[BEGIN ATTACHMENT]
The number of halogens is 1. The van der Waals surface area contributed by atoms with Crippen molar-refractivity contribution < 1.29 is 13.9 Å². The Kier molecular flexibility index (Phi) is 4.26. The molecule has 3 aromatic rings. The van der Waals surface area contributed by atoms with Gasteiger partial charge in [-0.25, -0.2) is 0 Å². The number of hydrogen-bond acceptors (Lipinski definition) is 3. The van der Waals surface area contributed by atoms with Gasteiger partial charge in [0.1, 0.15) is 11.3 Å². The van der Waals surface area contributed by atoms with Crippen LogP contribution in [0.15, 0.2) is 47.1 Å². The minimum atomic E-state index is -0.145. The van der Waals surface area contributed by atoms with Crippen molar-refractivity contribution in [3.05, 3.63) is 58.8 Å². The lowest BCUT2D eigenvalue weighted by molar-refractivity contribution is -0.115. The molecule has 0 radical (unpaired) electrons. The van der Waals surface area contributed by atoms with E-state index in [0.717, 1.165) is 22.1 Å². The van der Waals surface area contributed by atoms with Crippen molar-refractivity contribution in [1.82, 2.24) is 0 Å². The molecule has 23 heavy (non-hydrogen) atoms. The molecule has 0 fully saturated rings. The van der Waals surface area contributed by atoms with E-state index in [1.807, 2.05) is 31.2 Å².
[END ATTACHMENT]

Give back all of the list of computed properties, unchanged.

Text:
The number of halogens is 1. The van der Waals surface area contributed by atoms with Crippen molar-refractivity contribution < 1.29 is 13.9 Å². The Kier molecular flexibility index (Phi) is 4.26. The molecule has 3 aromatic rings. The van der Waals surface area contributed by atoms with Gasteiger partial charge in [-0.25, -0.2) is 0 Å². The number of hydrogen-bond acceptors (Lipinski definition) is 3. The van der Waals surface area contributed by atoms with Gasteiger partial charge in [0.1, 0.15) is 11.3 Å². The van der Waals surface area contributed by atoms with Crippen LogP contribution in [0.15, 0.2) is 47.1 Å². The minimum atomic E-state index is -0.145. The van der Waals surface area contributed by atoms with Crippen molar-refractivity contribution in [3.05, 3.63) is 58.8 Å². The lowest BCUT2D eigenvalue weighted by molar-refractivity contribution is -0.115. The molecule has 0 radical (unpaired) electrons. The van der Waals surface area contributed by atoms with E-state index in [0.717, 1.165) is 22.1 Å². The van der Waals surface area contributed by atoms with Crippen molar-refractivity contribution in [1.82, 2.24) is 0 Å². The molecule has 23 heavy (non-hydrogen) atoms. The molecule has 0 fully saturated rings. The van der Waals surface area contributed by atoms with E-state index in [1.807, 2.05) is 31.2 Å².